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Peer Effects and Cigarette Use Among College Students

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  • Jeffrey Wilson

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    Abstract

    This study adds to the collegiate substance use literature by measuring the magnitude of peer effects upon individual cigarette use. The study employs data from the 2001 Harvard School of Health College Alcohol Survey to construct this peer effect measure and to study the effect of other variables upon a university student’s decision to smoke. The main finding of this paper is that moving a student from a university where no students smoke to an institution where 25 percent of the population smokes increases that student’s probability of smoking by 10.71 percent. The results of this paper suggest the potential for universities to institute student-led, anti-smoking organizations. Copyright International Atlantic Economic Society 2007

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    File URL: http://hdl.handle.net/10.1007/s11293-007-9064-z
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    Bibliographic Info

    Article provided by International Atlantic Economic Society in its journal Atlantic Economic Journal.

    Volume (Year): 35 (2007)
    Issue (Month): 2 (June)
    Pages: 233-247

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    Handle: RePEc:kap:atlecj:v:35:y:2007:i:2:p:233-247

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    Related research

    Keywords: Peer effect; Cigarette; College; I12; I23;

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    References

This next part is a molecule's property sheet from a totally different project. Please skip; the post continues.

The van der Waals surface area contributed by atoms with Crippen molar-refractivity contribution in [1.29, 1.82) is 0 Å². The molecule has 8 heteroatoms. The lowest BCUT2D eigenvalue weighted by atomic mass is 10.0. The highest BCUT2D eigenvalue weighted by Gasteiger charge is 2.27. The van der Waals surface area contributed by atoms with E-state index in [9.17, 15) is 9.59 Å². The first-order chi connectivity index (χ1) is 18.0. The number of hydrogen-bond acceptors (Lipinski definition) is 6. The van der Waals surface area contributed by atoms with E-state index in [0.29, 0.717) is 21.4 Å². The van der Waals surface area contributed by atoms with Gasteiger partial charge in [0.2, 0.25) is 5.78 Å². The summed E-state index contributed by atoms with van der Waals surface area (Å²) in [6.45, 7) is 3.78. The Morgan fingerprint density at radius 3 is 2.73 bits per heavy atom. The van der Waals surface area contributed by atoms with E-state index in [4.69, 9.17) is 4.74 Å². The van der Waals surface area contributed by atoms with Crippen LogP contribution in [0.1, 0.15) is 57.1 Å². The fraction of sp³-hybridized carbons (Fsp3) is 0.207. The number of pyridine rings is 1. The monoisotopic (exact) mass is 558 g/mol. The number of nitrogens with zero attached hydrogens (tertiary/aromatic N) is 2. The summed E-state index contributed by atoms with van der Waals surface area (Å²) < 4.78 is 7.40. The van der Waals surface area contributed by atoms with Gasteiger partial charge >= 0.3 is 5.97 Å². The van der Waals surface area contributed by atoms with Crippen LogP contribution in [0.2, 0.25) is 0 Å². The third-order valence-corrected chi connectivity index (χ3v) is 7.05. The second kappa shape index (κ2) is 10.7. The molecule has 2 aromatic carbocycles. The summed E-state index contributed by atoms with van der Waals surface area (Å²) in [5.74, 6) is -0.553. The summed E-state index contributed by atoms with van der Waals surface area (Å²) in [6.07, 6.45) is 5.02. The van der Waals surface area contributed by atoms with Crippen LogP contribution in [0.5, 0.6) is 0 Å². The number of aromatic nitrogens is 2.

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    1. Gary S. Becker & Michael Grossman & Kevin M. Murphy, 1990. "An Empirical Analysis of Cigarette Addiction," University of Chicago - George G. Stigler Center for Study of Economy and State 61, Chicago - Center for Study of Economy and State.
    2. Manski, Charles F, 1993. "Identification of Endogenous Social Effects: The Reflection Problem," Review of Economic Studies, Wiley Blackwell, vol. 60(3), pages 531-42, July.
    3. Frank J. Chaloupka, 1991. "Rational Addictive Behavior and Cigarette Smoking," NBER Working Papers 3268, National Bureau of Economic Research, Inc.
    4. Edward C. Norton & Richard C. Lindrooth & Susan T. Ennett, 1998. "Controlling for the endogeneity of peer substance use on adolescent alcohol and tobacco use," Health Economics, John Wiley & Sons, Ltd., vol. 7(5), pages 439-453.
    5. Daiji Kawaguchi, 2004. "Peer effects on substance use among American teenagers," Journal of Population Economics, Springer, vol. 17(2), pages 351-367, 06.
    6. Powell, Lisa M. & Tauras, John A. & Ross, Hana, 2005. "The importance of peer effects, cigarette prices and tobacco control policies for youth smoking behavior," Journal of Health Economics, Elsevier, vol. 24(5), pages 950-968, September.
    7. Becker, Gary S & Murphy, Kevin M, 1988. "A Theory of Rational Addiction," Journal of Political Economy, University of Chicago Press, vol. 96(4), pages 675-700, August.
    8. Michael Kremer & Dan M. Levy, 2003. "Peer Effects and Alcohol Use Among College Students," NBER Working Papers 9876, National Bureau of Economic Research, Inc.
    9. Lundborg, Petter, 2006. "Having the wrong friends? Peer effects in adolescent substance use," Journal of Health Economics, Elsevier, vol. 25(2), pages 214-233, March.
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    Cited by:
    1. Ling, Davina C., 2009. "Do the Chinese "Keep up with the Jones"?: Implications of peer effects, growing economic disparities and relative deprivation on health outcomes among older adults in China," China Economic Review, Elsevier, vol. 20(1), pages 65-81, March.
    2. David Aristei & Luca Pieroni, 2009. "Addiction, social interactions and gender differences in cigarette consumption," Empirica, Springer, vol. 36(3), pages 245-272, August.

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